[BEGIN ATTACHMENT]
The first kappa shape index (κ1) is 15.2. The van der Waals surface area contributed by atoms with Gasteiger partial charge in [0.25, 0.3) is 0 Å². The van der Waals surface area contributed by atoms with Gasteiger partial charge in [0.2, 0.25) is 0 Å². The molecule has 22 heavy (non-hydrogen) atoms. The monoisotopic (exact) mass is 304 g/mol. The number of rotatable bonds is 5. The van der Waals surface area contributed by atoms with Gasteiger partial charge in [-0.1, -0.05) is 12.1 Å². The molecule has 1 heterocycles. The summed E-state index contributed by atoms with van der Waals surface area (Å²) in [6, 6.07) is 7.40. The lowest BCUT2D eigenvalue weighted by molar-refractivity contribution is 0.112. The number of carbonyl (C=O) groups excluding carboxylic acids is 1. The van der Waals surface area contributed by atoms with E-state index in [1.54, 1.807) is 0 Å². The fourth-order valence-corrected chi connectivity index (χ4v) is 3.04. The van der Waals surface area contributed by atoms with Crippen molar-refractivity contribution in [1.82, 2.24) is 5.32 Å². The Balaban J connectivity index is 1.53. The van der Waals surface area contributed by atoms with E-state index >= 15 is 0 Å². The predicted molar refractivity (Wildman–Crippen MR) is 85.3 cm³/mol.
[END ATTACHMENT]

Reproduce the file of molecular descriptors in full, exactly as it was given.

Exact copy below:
The first kappa shape index (κ1) is 15.2. The van der Waals surface area contributed by atoms with Gasteiger partial charge in [0.25, 0.3) is 0 Å². The van der Waals surface area contributed by atoms with Gasteiger partial charge in [0.2, 0.25) is 0 Å². The molecule has 22 heavy (non-hydrogen) atoms. The monoisotopic (exact) mass is 304 g/mol. The number of rotatable bonds is 5. The van der Waals surface area contributed by atoms with Gasteiger partial charge in [-0.1, -0.05) is 12.1 Å². The molecule has 1 heterocycles. The summed E-state index contributed by atoms with van der Waals surface area (Å²) in [6, 6.07) is 7.40. The lowest BCUT2D eigenvalue weighted by molar-refractivity contribution is 0.112. The number of carbonyl (C=O) groups excluding carboxylic acids is 1. The van der Waals surface area contributed by atoms with E-state index in [1.54, 1.807) is 0 Å². The fourth-order valence-corrected chi connectivity index (χ4v) is 3.04. The van der Waals surface area contributed by atoms with Crippen molar-refractivity contribution in [1.82, 2.24) is 5.32 Å². The Balaban J connectivity index is 1.53. The van der Waals surface area contributed by atoms with E-state index >= 15 is 0 Å². The predicted molar refractivity (Wildman–Crippen MR) is 85.3 cm³/mol.